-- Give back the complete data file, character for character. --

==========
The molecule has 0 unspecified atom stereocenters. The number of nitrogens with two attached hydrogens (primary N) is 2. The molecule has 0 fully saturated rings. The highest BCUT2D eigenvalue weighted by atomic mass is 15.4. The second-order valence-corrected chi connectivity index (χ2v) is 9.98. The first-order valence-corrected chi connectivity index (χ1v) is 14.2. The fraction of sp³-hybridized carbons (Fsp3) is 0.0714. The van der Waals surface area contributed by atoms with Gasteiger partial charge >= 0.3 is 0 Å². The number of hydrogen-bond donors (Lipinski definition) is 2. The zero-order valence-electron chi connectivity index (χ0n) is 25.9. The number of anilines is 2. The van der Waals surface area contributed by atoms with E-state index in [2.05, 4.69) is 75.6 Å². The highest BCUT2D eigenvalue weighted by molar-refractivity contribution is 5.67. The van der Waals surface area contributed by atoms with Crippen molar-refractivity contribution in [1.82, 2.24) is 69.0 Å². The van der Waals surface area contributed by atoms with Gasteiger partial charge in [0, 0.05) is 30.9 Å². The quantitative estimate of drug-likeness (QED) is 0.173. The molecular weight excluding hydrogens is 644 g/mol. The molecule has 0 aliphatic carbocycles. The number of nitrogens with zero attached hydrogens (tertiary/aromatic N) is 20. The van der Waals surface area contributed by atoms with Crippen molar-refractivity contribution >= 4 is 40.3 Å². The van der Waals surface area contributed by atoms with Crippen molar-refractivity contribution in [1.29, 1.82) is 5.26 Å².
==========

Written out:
The molecule has 0 unspecified atom stereocenters. The number of nitrogens with two attached hydrogens (primary N) is 2. The molecule has 0 fully saturated rings. The highest BCUT2D eigenvalue weighted by atomic mass is 15.4. The second-order valence-corrected chi connectivity index (χ2v) is 9.98. The first-order valence-corrected chi connectivity index (χ1v) is 14.2. The fraction of sp³-hybridized carbons (Fsp3) is 0.0714. The van der Waals surface area contributed by atoms with Gasteiger partial charge >= 0.3 is 0 Å². The number of hydrogen-bond donors (Lipinski definition) is 2. The zero-order valence-electron chi connectivity index (χ0n) is 25.9. The number of anilines is 2. The van der Waals surface area contributed by atoms with E-state index in [2.05, 4.69) is 75.6 Å². The highest BCUT2D eigenvalue weighted by molar-refractivity contribution is 5.67. The van der Waals surface area contributed by atoms with Crippen molar-refractivity contribution in [1.82, 2.24) is 69.0 Å². The van der Waals surface area contributed by atoms with Gasteiger partial charge in [0, 0.05) is 30.9 Å². The quantitative estimate of drug-likeness (QED) is 0.173. The molecular weight excluding hydrogens is 644 g/mol. The molecule has 0 aliphatic carbocycles. The number of nitrogens with zero attached hydrogens (tertiary/aromatic N) is 20. The van der Waals surface area contributed by atoms with Crippen molar-refractivity contribution >= 4 is 40.3 Å². The van der Waals surface area contributed by atoms with Crippen molar-refractivity contribution in [1.29, 1.82) is 5.26 Å².